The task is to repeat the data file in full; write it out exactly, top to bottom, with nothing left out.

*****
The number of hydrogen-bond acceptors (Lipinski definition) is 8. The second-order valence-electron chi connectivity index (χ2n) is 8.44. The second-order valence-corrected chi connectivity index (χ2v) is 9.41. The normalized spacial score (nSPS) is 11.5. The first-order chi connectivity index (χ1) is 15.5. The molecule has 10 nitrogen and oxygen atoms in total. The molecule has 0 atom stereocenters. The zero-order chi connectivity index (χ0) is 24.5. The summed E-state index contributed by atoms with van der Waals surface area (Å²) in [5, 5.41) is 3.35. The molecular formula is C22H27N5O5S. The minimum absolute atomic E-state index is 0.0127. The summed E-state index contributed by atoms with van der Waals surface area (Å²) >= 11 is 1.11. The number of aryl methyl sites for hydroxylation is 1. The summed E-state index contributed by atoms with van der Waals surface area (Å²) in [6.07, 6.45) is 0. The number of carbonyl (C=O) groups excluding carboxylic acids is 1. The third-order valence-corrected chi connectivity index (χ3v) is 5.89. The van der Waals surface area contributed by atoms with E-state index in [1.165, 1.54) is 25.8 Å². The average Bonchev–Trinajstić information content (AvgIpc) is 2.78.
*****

The number of hydrogen-bond acceptors (Lipinski definition) is 8. The second-order valence-electron chi connectivity index (χ2n) is 8.44. The second-order valence-corrected chi connectivity index (χ2v) is 9.41. The normalized spacial score (nSPS) is 11.5. The first-order chi connectivity index (χ1) is 15.5. The molecule has 10 nitrogen and oxygen atoms in total. The molecule has 0 atom stereocenters. The zero-order chi connectivity index (χ0) is 24.5. The summed E-state index contributed by atoms with van der Waals surface area (Å²) in [5, 5.41) is 3.35. The molecular formula is C22H27N5O5S. The minimum absolute atomic E-state index is 0.0127. The summed E-state index contributed by atoms with van der Waals surface area (Å²) >= 11 is 1.11. The number of aryl methyl sites for hydroxylation is 1. The summed E-state index contributed by atoms with van der Waals surface area (Å²) in [6.07, 6.45) is 0. The number of carbonyl (C=O) groups excluding carboxylic acids is 1. The third-order valence-corrected chi connectivity index (χ3v) is 5.89. The van der Waals surface area contributed by atoms with E-state index in [1.165, 1.54) is 25.8 Å². The average Bonchev–Trinajstić information content (AvgIpc) is 2.78.